Scene 1: Ingredients
Joseph Stalin and Pablo Picasso did not have very much in common – perhaps. Except that they were both communists.
Also, they were both very short men.
In fact, if they had been here, I would have looked down on both of them, even without heels.
But neither of them are here; they are both dead.
What I have is a copy of the drawing; the original is lost, they say.
Maybe it disappeared because of all the troubles it caused – or maybe somebody threw it away by accident, just like that; we may never know…
Scene 2: A Surprise
The drawing [a portrait of Stalin by Picasso] was first published in the French communist weekly Les Lettres françaises on the 12th of March, 1955. It was surrounded by articles honoring the Soviet leader Joseph Stalin, who had died the week before:
WHAT WE OWE TO STALIN
STALIN: MARXISM AND SCIENCE
STALIN AND FRANCE
A few days after the publication, in a small town in the south of France, Pablo Picasso found himself surrounded by journalists on his way to work.
They asked him: Had he read the newspaper L’Humanité that morning?
Didn’t he know that the Communist Party had condemned him and Aragon, the editor, for publishing the drawing?
- It’s on the front page, Mr. Picasso!
- What would you say if they expelled you from the Party?
- Did you mean to mock Stalin with your drawing?
Pablo Picasso, who was 72 years old at the time, told them he hadn’t read L’Humanité that morning and added: “I suppose the Party has the right to condemn me, but there must be a misunderstanding, because I meant no harm.”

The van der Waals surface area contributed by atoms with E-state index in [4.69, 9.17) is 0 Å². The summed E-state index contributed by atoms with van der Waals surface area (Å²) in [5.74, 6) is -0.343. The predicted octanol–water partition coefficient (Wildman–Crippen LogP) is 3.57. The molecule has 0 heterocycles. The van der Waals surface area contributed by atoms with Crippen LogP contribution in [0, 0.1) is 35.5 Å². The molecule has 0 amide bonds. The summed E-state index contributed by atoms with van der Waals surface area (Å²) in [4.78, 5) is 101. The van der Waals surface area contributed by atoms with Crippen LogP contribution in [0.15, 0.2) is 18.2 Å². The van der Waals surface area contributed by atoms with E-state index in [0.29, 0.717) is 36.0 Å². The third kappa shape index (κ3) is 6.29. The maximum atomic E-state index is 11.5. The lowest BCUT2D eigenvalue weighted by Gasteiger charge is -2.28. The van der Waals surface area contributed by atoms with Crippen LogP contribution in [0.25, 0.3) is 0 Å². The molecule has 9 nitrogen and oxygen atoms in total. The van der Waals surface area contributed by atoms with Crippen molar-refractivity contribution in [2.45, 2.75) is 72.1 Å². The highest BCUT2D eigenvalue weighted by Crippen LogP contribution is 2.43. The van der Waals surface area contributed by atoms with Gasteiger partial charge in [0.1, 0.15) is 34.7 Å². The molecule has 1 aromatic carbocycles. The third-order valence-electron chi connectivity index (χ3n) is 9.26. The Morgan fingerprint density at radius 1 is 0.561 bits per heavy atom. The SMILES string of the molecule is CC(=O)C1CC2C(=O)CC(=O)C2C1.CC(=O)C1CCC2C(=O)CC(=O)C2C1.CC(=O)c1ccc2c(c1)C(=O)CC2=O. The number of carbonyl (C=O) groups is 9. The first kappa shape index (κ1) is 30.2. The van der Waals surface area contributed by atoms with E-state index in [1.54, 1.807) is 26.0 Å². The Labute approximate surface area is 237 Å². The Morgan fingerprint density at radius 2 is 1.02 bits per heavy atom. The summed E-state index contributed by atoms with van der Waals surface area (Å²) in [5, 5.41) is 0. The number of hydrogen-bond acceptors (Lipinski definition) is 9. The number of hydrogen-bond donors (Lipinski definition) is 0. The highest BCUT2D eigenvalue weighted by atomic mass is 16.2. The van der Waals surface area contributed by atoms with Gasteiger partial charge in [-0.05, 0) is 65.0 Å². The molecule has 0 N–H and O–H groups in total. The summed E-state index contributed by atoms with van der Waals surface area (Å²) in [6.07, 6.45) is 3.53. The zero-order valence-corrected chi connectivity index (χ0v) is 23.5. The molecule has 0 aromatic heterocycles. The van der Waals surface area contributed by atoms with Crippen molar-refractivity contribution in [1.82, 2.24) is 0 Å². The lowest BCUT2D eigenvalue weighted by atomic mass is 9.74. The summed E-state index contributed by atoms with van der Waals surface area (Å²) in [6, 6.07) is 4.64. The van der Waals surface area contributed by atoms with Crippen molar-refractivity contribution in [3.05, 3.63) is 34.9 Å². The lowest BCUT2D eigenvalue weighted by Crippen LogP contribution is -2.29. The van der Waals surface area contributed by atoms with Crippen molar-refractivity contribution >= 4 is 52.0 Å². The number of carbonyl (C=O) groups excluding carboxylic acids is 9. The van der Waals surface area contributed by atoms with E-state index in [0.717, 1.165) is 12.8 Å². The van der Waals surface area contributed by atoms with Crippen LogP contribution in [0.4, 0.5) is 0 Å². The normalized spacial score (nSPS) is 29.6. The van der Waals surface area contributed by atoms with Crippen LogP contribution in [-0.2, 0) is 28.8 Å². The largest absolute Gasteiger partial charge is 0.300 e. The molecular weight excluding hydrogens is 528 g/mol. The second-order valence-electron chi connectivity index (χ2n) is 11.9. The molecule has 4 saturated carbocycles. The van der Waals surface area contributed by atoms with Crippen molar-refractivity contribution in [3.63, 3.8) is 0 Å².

When Picasso finally reached his studio, he may have taken the time to read L’Humanité, or at least the front page, where the Secretariat of the French Communist Party wrote that they categorically disapproved of the publication of Comrade Picasso’s portrait of the Great Stalin.
“Without doubting the sentiments of the great artist Picasso, whose attachment to the cause of the working class is well known to all, the Secretariat of the French Communist Party regrets that comrade Aragon, who in other areas fights courageously for the development of realist art, permitted the publication.”
What went through Pablo Picasso’s mind as he read this is hard to say, of course, but he was quoted in Le Monde the following day, saying:
“…I don’t understand. Normally one doesn’t criticize people who send their condolences… One doesn’t pick on them for the kind of tears they cry in front of the coffin. It is normal to thank them, even if the funeral wreath is not particularly beautiful, or the flowers are fading.”
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